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Does the temporal asymmetry of value support a tensed metaphysics?

  • Alison FernandesEmail author
Article

Abstract

There are temporal asymmetries in our attitudes towards the past and future. For example, we judge that a given amount of work is worth twice as much if it is described as taking place in the future, compared to the past (Caruso et al. in Psychol Sci 19(8):796–801, 2008). Does this temporal value asymmetry support a tensed metaphysics? By getting clear on the asymmetry’s features, I’ll argue that it doesn’t. To support a tensed metaphysics, the value asymmetry would need to (a) not vary with temporal distance, (b) apply equally to events concerning oneself and others, and (c) be rational and judged to be so. But evidence suggests the value asymmetry lacks these features. There are, moreover, independent arguments against its rationality. The asymmetry’s features suggest instead that it arises as an emotion-driven generalisation from a temporal bias concerning our future actions. This explanation points towards mechanisms that can play a role in explaining other instances where we generalise about the past and future, and why we’re tempted towards metaphysical pictures of time.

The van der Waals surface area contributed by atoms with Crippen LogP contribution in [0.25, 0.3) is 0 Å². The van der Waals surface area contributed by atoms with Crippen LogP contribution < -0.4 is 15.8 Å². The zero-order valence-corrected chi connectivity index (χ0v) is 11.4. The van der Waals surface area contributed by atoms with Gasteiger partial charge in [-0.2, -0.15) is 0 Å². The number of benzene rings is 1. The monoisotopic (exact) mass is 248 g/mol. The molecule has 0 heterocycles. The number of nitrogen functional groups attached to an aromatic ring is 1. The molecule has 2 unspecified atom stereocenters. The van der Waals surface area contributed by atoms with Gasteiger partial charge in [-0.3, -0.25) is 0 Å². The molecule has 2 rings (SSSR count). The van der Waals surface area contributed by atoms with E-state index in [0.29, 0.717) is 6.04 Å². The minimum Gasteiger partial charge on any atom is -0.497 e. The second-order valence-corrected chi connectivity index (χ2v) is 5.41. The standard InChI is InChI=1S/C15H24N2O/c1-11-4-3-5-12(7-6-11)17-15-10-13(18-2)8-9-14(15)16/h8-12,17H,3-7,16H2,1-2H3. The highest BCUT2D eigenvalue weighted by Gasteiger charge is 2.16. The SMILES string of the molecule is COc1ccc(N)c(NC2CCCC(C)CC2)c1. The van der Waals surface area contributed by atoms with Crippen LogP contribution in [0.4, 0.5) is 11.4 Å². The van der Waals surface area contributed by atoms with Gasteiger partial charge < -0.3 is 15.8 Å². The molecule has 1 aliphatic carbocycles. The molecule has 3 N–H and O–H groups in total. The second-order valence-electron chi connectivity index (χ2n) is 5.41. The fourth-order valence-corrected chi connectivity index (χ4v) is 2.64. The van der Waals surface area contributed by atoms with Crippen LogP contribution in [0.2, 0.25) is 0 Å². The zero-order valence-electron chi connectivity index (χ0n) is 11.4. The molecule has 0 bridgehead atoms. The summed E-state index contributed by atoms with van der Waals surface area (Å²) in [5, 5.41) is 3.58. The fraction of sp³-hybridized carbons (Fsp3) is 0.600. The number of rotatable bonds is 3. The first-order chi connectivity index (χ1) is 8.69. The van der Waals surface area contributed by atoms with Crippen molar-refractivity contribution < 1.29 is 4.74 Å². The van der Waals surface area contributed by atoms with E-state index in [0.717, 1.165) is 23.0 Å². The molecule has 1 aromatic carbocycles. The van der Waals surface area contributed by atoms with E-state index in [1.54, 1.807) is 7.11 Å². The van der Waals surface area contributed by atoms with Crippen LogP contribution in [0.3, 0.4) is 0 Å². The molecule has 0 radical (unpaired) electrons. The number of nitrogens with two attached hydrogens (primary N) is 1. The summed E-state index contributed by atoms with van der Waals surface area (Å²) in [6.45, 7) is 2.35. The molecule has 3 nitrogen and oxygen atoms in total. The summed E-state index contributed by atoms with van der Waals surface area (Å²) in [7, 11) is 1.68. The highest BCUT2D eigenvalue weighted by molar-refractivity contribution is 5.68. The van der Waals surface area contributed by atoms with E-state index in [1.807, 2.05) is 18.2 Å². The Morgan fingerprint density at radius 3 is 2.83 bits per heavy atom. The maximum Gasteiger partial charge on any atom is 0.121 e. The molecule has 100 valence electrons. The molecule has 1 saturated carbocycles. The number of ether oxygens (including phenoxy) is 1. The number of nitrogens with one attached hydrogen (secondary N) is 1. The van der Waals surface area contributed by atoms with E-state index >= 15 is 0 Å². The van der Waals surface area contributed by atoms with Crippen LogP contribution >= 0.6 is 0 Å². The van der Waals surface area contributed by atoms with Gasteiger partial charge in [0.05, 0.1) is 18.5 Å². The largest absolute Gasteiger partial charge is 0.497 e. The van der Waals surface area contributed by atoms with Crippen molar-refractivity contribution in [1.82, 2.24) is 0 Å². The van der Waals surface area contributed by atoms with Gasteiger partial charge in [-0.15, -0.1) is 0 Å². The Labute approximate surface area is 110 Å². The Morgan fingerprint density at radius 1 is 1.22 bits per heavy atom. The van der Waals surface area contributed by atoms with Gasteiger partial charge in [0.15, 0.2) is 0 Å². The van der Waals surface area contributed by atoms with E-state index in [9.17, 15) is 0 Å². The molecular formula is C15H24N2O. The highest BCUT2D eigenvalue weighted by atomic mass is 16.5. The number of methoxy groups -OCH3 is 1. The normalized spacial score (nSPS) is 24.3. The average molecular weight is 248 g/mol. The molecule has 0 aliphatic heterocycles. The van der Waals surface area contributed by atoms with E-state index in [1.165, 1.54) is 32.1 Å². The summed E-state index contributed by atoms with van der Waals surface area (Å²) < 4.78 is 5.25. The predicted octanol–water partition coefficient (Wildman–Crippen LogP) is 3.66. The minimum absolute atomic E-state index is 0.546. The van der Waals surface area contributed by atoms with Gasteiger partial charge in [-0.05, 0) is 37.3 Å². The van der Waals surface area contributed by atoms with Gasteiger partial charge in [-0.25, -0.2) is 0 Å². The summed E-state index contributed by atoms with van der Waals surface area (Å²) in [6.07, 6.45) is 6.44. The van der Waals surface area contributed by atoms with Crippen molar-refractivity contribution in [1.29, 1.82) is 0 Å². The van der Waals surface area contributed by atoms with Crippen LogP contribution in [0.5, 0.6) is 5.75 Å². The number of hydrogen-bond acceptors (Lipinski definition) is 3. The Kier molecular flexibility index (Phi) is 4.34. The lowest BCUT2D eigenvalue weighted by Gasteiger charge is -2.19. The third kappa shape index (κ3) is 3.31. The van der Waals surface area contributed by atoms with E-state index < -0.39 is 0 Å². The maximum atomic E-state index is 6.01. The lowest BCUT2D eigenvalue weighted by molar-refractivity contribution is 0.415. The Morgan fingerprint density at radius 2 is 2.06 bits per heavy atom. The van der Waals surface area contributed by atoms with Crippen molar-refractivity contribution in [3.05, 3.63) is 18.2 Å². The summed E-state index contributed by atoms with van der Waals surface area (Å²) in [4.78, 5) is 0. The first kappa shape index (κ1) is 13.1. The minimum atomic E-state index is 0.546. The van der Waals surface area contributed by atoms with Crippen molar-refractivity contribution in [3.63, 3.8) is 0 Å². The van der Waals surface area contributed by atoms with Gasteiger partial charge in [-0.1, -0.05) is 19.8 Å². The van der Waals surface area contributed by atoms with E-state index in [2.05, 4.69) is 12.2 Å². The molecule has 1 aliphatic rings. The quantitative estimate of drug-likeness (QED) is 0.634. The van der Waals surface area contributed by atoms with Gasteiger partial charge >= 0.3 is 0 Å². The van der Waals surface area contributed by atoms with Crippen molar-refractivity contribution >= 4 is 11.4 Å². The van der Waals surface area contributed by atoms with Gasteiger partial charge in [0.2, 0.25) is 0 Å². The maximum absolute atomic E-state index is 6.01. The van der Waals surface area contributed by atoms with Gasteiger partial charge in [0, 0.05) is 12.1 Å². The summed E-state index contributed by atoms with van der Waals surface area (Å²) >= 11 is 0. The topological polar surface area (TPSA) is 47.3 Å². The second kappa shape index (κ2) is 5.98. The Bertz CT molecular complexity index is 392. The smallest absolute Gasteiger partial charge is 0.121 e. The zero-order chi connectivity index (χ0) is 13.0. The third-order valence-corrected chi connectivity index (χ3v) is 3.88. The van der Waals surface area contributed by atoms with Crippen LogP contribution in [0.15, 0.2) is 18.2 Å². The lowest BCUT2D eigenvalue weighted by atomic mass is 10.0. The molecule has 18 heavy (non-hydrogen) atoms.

Keywords

Temporal value asymmetry Time Metaphysics A-theory Psychology Normative Rationality Preference asymmetry Attitude asymmetry Time bias 

Notes

Acknowledgements

I would like to thank Christoph Hoerl, Teresa McCormack, Ruth Lee and Patrick Burns for many helpful discussions, and for including me so enthusiastically in their work. I would also like to thank the following people for comments and suggestions: Meghan Sullivan, Alistair Wilson, Natlja Deng, Nick Jones, Tom Dougherty, Scott Sturgeon, Craig Callender, and Tobias Wilsch, as well as audiences at the University of Warwick, and the University of Birmingham. This work was supported by a Research Fellowship at the University of Warwick on the AHRC project ‘Time: Between Metaphysics and Psychology’ (AH/P00217X/1), Principal Investigator Christoph Hoerl and Co-Investigator Teresa McCormack.

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Copyright information

© Springer Nature B.V. 2019

Authors and Affiliations

  1. 1.Department of PhilosophyTrinity College DublinDublin 2Ireland

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